Eddie Boyd

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For other people named Edward Boyd, see Edward Boyd (disambiguation).
Eddie Boyd
Eddie Boyd (1968).jpg
Eddie Boyd in 1968
Background information
Birth name Edward Riley Boyd
Born (1914-11-25)November 25, 1914
Shelby or near Stovall, Mississippi, United States
Died July 13, 1994(1994-07-13) (aged 79)
Helsinki, Finland
Genres Blues
Occupation(s) Singer, musician, songwriter
Instruments Piano
Years active 1930s–1990s

Edward Riley "Eddie" Boyd[1][nb 1] (November 25, 1914 – July 13, 1994)[3] was an American blues pianist, singer and songwriter, best known for his recordings in the early 1950s including the number one R&B chart hit "Five Long Years".

Life and career[edit]

He was born either on Stovall's Plantation, near Clarksdale, Mississippi,[4] or on Frank Moore's Plantation, near Stovall, Mississippi.[2] He learned guitar and piano, on which he was influenced by the styles of Roosevelt Sykes and Leroy Carr.[3]

Boyd moved to the Beale Street district of Memphis, Tennessee, in 1936, where he played with his group, the Dixie Rhythm Boys. He then joined the great migration north to the factories of Chicago in 1941.[4] He recorded for Bluebird Records, accompanying such musicians as Sonny Boy Williamson, Jazz Gillum, Muddy Waters, and Tampa Red, before making his first recordings under his own name in 1947.[3][5]

He decided to produce his own recordings, and took two demos to Joe Brown at J.O.B. Records, who agreed to re-record the tracks. In May 1952 he recorded "Five Long Years", which became a huge hit,[5] topping the Billboard R&B chart for seven weeks towards the end of the year.[1] He signed to the Parrot label, who then sold his contract to Chess. Boyd had two further hits on Chess in 1953, "24 Hours", and "Third Degree" (co-written by Willie Dixon), which both reached number 3 on the R&B chart.[4][1]

He went on to record for a series of smaller labels in the 1950s, but an automobile accident in 1957 affected his career.[3] Boyd toured Europe with Buddy Guy's band in 1965 as part of the American Folk Blues Festival.[4] He later toured and recorded with Fleetwood Mac and John Mayall & the Bluesbreakers.

Tired of the racial discrimination he experienced in the United States, he moved to Belgium,[3] where he recorded with the Dutch band Cuby and the Blizzards. He moved again, in 1970, to Helsinki, Finland,[4] where he continued to perform and recorded ten blues records, the first being Praise to Helsinki (1970). He married his wife, Leila, in 1977.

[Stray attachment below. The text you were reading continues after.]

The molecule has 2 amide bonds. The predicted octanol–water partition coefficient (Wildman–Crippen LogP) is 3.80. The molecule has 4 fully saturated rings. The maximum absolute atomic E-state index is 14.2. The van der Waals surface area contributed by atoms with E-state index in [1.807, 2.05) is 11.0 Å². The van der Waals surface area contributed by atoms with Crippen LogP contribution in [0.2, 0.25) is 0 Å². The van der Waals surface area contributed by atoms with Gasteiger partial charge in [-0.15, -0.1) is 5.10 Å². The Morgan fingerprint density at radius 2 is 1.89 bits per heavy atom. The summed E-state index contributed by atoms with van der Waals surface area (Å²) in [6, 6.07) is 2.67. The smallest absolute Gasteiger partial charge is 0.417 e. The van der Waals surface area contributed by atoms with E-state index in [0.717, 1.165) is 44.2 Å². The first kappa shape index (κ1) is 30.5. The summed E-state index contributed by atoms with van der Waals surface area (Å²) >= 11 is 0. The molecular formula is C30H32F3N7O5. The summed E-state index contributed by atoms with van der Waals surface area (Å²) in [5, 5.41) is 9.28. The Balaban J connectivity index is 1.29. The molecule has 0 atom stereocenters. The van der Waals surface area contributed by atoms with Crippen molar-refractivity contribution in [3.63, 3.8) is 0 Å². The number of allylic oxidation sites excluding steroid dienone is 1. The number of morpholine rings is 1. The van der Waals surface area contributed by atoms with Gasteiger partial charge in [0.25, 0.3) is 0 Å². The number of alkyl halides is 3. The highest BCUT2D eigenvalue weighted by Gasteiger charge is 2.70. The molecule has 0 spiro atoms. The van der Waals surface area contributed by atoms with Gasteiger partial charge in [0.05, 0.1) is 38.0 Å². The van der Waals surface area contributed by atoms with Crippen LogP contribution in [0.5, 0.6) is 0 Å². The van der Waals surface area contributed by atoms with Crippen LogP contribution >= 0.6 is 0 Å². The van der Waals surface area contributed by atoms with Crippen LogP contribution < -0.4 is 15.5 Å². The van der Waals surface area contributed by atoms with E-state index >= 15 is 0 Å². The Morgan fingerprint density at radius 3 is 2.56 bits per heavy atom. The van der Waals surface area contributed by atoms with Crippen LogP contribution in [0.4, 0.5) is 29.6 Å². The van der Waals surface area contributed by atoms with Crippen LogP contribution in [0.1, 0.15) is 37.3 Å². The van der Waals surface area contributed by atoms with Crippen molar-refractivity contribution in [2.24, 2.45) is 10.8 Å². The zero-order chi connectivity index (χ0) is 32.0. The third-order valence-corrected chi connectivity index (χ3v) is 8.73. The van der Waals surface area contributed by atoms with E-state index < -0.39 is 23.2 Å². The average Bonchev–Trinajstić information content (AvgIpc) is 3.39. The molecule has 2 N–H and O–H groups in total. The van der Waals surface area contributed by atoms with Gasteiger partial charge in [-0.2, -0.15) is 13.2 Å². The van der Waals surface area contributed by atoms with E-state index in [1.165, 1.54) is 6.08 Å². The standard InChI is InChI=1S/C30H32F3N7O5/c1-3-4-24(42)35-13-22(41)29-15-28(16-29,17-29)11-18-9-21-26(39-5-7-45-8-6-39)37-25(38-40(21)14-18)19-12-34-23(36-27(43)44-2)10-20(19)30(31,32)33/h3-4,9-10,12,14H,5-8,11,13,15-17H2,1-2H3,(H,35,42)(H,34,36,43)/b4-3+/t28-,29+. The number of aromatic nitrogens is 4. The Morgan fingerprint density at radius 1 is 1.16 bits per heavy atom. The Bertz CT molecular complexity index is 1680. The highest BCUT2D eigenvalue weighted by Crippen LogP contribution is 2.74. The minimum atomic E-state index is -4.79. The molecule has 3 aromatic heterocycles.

Boyd died in 1994 in Helsinki, just a few months before Eric Clapton released the chart-topping blues album From the Cradle, which includes Boyd's "Five Long Years" and "Third Degree".


Studio albums[edit]

  • Five Long Years (Fontana, 1966)
  • Eddie Boyd and His Blues Band Featuring Peter Green (Decca, 1967)
  • 7936 South Rhodes (Blue Horizon, 1968)
  • Praise to Helsinki (Love Records, 1970)
  • The Legacy of the Blues, vol. 10 (Sonet, 1974)
  • Brotherhood (Finnish Blues Society, 1975)
  • My Lady (Lobo, 1978)
  • Soulful (Magic Angel, 1980)
  • A Sad Day (Paris, 1980)
  • Lover's Playground (Stockholm, 1984)

Live album[edit]

  • Eddie Boyd Live (Storyville, 1976)


  • Vacation from the Blues (Jefferson, 1976)
  • Rattin' and Runnin' Around (Crown Prince, 1981)
  • No More of This Third Degree (Teldec, 1982)
  • The Best of Eddie Boyd (P-Vine, 1984)
  • Third Degree (Orbis/Charly, 1993)
  • The Complete Recordings, vols. 1 and 2 (EPM, 2001, 2004)
  • Eddie Boyd in Finland (Blue North, 2005)
  • The Blues Is Here to Stay (Jasmine, 2013)
  • Vacation from the Blues (Mojo, 2015)


  • "Five Long Years", Blues Masters, vol. 2: Postwar Chicago (Rhino)
  • "24 Hours", The Best of Chess Blues, vol. 1 (Chess/MCA)
    • live version on American Folk Blues Festival '65 (L&R/Bellaphon)
  • "Third Degree", A Tribute to Willie Dixon: 1915–1992 (Chess)

See also[edit]


  1. ^ Researchers Bob Eagle and Eric LeBlanc give his birth name as Will Joe Boyd Jr.[2]


  1. ^ a b c Whitburn, Joel (1996). Top R&B/Hip-Hop Singles: 1942-1995. Record Research. p. 41-42. 
  2. ^ a b Eagle, Bob; LeBlanc, Eric S. (2013). Blues - A Regional Experience. Santa Barbara: Praeger Publishers. p. 192. ISBN 978-0313344237. 
  3. ^ a b c d e Allmusic biography by Bill Dahl. Retrieved 13 October 2016
  4. ^ a b c d e Russell, Tony (1997). The Blues: From Robert Johnson to Robert Cray. Dubai: Carlton Books. pp. 94–95. ISBN 1-85868-255-X. 
  5. ^ a b Robert L. Campbell et al., "The JOB Label". Retrieved 13 October 2016

External links[edit]